Disposing of grass clippings the wrong way can add up to big pollution problems. Really! Also, placing yard waste near storm drains or directly into local lakes, streams, wetlands, and bays is illegal. This practice can:
- Block storm drains and cause flooding.
- Lead to harmful algae blooms from excessive growth of nutrients like nitrogen and phosphorus.
- Smother spawning beds of fish and destroy habitat for other aquatic life.
- Suppress native aquatic plants that support a healthy ecosystem.
- Cause depletion of oxygen and provide an opportunity for non-native plants to grow in their place such as Eurasion Watermilfoil and Brazilian Elodea.
- Lead to sickness in animals and humans if the clippings or yard waste is treated with fertilizers or pesticides.
Rather than dumping grass clippings there are many benefits of turning them into compost, which reduces waste. It also:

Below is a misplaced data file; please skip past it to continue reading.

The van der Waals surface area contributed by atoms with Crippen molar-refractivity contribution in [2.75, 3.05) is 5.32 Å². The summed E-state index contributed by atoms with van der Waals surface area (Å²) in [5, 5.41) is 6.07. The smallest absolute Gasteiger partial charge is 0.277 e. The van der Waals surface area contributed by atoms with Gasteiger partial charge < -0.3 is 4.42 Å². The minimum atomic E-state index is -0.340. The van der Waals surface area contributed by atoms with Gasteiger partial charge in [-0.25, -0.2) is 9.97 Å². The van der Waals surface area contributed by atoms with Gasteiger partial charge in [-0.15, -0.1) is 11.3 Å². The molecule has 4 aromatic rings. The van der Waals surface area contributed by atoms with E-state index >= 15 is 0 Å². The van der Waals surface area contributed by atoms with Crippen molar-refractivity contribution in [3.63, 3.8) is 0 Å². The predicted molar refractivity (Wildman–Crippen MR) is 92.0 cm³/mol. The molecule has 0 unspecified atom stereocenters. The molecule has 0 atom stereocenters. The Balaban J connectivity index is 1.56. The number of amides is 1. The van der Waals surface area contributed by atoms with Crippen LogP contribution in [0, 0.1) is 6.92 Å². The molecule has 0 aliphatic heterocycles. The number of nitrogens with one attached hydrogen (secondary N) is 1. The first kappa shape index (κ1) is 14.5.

- Builds healthy soil for plants and gardens.
- Saves time and money by reducing the need for water, fertilizer and pesticides.
- Builds rich soil that absorbs run-off and breaks down urban pollutants such as oil, grease, metals, fertilizers and pesticides that harm fish in urban streams or Puget Sound.
- Improves landscape appearance.
- Place in curbside yard waste container provided by your waste hauler.
- Drop off at a yard debris collection site. Contact your local public works or solid waste department for details.
- Mow grass without a lawnmower bag and leave clippings to naturally decompose. Doing so will not produce thatch.